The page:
Tennessee city cracks down on saggy pants - Metro US

Tennessee city cracks down on saggy pants

Teens Wearing Sagging Pants

Residents of a Tennessee city may soon have to pull their pants up.

The Chattanooga Times Free Press reports that the City Council of Pikeville, Tenn. has approved an ordinance that penalizes anyone who is guilty of public indecency, which includes wearing sagging pants.

According to the law, anyone wearing jeans or other bottoms “more than three inches below the top of the hip (the crest of the ilium)” will be fined at least $25 for the first offense and $5o for offenses thereafter.

“The exposure of a person’s buttocks and genital area or undergarments is offensive and indecent,” the ordinance states.

While state law prohibits public indecency, it does not ban sagging pants, the Times Free Press reports.

City Mayor Phil Cagle told the newspaper that he doesn’t want the ordinance to be seen as singling out the problem of “sagging britches.”

“Myself and the City Council, we wanted an ordinance passed in black and white that our officers know what to tolerate and what not to tolerate,” he said. “Now they know what we expect, and they know how to handle it.”

The Times Free Press reports, however, that the main difference between state law and the new ordinance is the inclusion of language outlawing the exposure of “skin or undergarments” by wearing “pants or skirts” too low.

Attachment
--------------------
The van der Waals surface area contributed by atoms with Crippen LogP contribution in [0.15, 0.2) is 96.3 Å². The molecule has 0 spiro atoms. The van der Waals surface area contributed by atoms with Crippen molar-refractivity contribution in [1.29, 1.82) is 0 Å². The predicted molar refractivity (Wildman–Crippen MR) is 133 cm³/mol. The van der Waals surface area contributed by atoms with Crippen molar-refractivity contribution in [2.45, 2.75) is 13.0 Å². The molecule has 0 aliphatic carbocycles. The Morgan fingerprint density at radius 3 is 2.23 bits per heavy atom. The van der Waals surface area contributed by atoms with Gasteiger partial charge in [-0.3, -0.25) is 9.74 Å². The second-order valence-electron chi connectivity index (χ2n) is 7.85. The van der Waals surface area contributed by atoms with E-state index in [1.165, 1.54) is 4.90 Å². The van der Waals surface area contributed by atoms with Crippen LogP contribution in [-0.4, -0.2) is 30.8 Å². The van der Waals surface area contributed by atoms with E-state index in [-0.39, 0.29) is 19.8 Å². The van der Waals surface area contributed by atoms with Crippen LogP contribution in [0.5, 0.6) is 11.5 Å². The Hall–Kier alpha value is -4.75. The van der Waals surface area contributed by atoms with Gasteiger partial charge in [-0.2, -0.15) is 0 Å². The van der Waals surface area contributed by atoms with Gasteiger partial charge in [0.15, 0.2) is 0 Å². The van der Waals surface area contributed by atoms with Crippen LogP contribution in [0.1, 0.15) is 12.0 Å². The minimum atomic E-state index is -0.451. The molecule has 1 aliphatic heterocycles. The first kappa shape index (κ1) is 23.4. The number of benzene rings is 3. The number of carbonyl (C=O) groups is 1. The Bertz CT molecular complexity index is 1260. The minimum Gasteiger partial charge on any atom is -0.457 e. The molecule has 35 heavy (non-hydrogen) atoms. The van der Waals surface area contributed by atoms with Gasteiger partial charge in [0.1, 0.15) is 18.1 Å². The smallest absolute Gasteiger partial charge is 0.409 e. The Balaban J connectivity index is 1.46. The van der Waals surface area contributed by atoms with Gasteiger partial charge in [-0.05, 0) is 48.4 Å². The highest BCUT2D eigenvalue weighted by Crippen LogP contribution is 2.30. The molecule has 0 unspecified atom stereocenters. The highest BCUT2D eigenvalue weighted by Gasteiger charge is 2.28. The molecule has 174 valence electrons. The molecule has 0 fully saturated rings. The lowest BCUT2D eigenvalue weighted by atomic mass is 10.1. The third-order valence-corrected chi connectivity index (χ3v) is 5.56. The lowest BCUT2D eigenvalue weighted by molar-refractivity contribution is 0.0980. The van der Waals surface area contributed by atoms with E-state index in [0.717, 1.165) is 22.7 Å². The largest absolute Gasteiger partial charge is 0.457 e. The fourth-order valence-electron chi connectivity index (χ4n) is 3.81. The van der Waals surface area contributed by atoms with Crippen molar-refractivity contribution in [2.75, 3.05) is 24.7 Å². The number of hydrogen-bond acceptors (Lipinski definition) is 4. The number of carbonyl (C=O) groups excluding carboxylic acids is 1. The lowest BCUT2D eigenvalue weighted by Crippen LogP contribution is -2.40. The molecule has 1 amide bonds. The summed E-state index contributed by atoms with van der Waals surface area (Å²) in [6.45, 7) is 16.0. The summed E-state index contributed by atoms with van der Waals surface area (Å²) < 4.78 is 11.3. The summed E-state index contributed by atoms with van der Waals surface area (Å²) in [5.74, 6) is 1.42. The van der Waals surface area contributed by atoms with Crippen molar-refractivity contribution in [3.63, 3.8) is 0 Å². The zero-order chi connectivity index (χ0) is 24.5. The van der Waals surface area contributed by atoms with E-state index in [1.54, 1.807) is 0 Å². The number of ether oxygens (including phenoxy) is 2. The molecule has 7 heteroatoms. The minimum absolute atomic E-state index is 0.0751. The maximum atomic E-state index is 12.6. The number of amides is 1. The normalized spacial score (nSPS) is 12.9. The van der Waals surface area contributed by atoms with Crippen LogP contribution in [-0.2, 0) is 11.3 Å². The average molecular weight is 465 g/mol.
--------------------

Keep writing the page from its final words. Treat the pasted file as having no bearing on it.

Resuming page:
The ordinance also states that wearing pants too low is damaging to a person’s health because it “causes improper gait.”

Several municipalities in states like Georgia, Louisiana and Alabama have already passed similar legislation.

The trend of wearing baggy or sagging pants is believed to have originated in prison where inmates are not allowed to wear belts so they can’t hide weapons. The style became popularized in the 1990s.

“All I know is we just don’t want them running around half naked on our streets,” Cagle said about the ordinance. “That’s the bottom line.”

Pikeville’s city charter requires three readings of an ordinance before it passes, and Cagle said it would probably be another couple of months before the law goes into effect.

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